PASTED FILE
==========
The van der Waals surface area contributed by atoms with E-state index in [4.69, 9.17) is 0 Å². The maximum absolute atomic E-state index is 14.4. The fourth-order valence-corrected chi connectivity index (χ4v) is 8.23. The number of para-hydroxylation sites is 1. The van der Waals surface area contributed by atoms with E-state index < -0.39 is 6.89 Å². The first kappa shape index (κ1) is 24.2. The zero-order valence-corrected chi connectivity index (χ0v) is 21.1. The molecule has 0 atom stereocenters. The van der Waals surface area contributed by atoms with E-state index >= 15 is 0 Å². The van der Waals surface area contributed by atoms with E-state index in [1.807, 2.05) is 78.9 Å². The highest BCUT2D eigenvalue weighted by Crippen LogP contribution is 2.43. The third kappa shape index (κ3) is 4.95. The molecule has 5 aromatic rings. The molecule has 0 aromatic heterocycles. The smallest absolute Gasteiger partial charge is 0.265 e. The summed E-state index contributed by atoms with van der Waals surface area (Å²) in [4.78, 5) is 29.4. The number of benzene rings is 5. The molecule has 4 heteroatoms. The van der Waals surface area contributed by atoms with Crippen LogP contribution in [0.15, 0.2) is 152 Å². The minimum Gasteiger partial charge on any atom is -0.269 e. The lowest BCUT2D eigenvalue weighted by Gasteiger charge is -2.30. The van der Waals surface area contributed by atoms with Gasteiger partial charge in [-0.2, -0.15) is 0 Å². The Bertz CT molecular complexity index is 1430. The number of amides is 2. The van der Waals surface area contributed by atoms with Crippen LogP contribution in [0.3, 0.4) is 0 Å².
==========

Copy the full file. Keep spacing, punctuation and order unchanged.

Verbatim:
The van der Waals surface area contributed by atoms with E-state index in [4.69, 9.17) is 0 Å². The maximum absolute atomic E-state index is 14.4. The fourth-order valence-corrected chi connectivity index (χ4v) is 8.23. The number of para-hydroxylation sites is 1. The van der Waals surface area contributed by atoms with E-state index < -0.39 is 6.89 Å². The first kappa shape index (κ1) is 24.2. The zero-order valence-corrected chi connectivity index (χ0v) is 21.1. The molecule has 0 atom stereocenters. The van der Waals surface area contributed by atoms with E-state index >= 15 is 0 Å². The van der Waals surface area contributed by atoms with E-state index in [1.807, 2.05) is 78.9 Å². The highest BCUT2D eigenvalue weighted by Crippen LogP contribution is 2.43. The third kappa shape index (κ3) is 4.95. The molecule has 5 aromatic rings. The molecule has 0 aromatic heterocycles. The smallest absolute Gasteiger partial charge is 0.265 e. The summed E-state index contributed by atoms with van der Waals surface area (Å²) in [4.78, 5) is 29.4. The number of benzene rings is 5. The molecule has 4 heteroatoms. The van der Waals surface area contributed by atoms with Crippen LogP contribution in [0.15, 0.2) is 152 Å². The minimum Gasteiger partial charge on any atom is -0.269 e. The lowest BCUT2D eigenvalue weighted by Gasteiger charge is -2.30. The van der Waals surface area contributed by atoms with Gasteiger partial charge in [-0.2, -0.15) is 0 Å². The Bertz CT molecular complexity index is 1430. The number of amides is 2. The van der Waals surface area contributed by atoms with Crippen LogP contribution in [0.3, 0.4) is 0 Å².